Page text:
“Rather than ridicule Europe, perhaps we should try to better understand why parts of that region are doing well, and attempt to adapt those best practices at home.”

Finally, from the perspective of the international community on a political level, though the U.S. does many things well—particularly compared with the world as a  whole—European countries outperform the U.S. in some key areas.

According to Transparency International, eight European countries place higher on the scale of least corrupt nations. Thirteen European countries place higher than the U.S. on The Economist Democracy Index. And, the International Institute for Democracy and Electoral Assistance reports, the U.S. ties for second to last among the top 25 countries for “functioning of government and ties for last among the top 25 countries on “civil liberties” and “electoral process and pluralism.”

Guay concludes, “Rather than ridicule Europe, perhaps we should try to better understand why parts of that region are doing well, and attempt to adapt those best practices at home.”

Recent News
Businessweek ranks Smeal MBA Program No. 2 in ROI 17 Nov

The Penn State Smeal MBA Program ranks No. 2 in return on investment according to the latest Bloomberg Businessweek rankings.

Smeal Names Four New Members to Its Board of Visitors 31 Oct

The Penn State Smeal College of Business has named four new members to its Board of Visitors. Joining the board are Jon Grosso, ’89, executive vice president and director of stores for Kohl’s Department Stores; Ron Morgan, ’93, co-founder of MorganFranklin Consulting; Stephen Reeves, ’81, executive vice president and chief financial officer of Enviva Holdings; and Salomon “Sal” Sredni, ’87, chief executive officer of TradeStation Group, Inc.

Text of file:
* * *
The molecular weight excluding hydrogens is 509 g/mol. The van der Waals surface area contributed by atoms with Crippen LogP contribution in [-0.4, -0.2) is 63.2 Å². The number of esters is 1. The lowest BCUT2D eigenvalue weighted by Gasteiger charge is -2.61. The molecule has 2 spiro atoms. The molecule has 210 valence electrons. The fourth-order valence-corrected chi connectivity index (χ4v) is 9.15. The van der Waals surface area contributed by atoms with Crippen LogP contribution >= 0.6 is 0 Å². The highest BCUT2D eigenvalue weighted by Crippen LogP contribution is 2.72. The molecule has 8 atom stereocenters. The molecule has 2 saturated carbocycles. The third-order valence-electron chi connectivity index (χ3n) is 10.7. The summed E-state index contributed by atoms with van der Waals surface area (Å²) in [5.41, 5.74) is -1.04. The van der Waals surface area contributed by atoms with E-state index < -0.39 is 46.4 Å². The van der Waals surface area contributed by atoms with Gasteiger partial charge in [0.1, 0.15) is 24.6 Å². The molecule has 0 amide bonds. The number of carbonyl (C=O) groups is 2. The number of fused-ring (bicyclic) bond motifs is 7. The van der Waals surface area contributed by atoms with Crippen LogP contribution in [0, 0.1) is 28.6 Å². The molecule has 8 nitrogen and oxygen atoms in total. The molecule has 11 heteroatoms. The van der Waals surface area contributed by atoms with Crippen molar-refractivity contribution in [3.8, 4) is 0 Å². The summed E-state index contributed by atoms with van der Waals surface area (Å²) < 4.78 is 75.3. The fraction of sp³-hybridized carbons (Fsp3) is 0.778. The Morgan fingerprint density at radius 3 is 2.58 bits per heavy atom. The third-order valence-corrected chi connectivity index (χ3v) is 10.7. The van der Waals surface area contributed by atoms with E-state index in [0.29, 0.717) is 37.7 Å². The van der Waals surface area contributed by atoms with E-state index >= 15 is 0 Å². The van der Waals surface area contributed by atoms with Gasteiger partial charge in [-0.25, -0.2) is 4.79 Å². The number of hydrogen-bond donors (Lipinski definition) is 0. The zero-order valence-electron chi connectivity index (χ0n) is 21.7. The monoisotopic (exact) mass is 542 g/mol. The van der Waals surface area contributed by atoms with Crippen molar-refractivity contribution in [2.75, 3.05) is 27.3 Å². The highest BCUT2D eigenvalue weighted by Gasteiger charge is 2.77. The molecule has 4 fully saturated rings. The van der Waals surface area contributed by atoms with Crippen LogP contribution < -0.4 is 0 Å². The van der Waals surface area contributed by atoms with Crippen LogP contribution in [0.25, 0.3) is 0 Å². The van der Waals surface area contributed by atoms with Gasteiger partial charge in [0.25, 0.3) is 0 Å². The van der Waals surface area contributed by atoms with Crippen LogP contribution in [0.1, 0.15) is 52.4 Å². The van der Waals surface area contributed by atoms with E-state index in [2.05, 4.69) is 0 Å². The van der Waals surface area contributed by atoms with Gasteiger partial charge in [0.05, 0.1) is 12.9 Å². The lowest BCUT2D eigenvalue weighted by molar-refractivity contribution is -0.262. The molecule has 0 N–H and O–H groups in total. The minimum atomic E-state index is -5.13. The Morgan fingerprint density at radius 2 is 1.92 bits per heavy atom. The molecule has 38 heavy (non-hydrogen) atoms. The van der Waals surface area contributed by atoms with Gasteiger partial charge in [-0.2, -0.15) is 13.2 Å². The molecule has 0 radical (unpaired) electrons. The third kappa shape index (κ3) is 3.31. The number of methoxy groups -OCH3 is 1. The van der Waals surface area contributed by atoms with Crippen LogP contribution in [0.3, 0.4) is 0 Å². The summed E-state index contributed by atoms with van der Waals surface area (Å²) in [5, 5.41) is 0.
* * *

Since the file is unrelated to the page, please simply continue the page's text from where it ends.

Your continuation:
Deysher Named Alumni Fellow by Penn State Alumni Association 27 Oct

Bryon Deysher, a 1977 graduate of the Penn State Smeal College of Business, was one of 21 Penn State alumni recognized in early October as Alumni Fellow by the Penn State Alumni Association. Deysher is president and chief executive officer of Methods Machine Tools, Inc. and a member of the Smeal Board of Visitors.

Price-Fixing Whistleblower and FBI Informant To Deliver Shoemaker Lecture at Penn State 15 Oct

Mark Whitacre, the corporate whistleblower who revealed price fixing at Archer Daniels Midland (ADM) and spent more than eight years in federal prison for tax evasion and fraud, will deliver a lecture entitled “When Good Leaders Lose Their Way” from 6 to 7:15 p.m. on Nov. 6 in 100 Thomas Building on the Penn State University Park campus.

Penn State Executive Programs Receives Gold Award for Junior Achievement Partnership 14 Oct

For its work with Junior Achievement USA, Penn State Executive Programs has won Chief Learning Officer magazine's highest executive education partnership award. The 2014 Gold award for Excellence in Academic Partnerships recognizes academic institutions that have partnered in the past year with an organization to teach its employees about a key business issue.

More Recent News... More Recent News...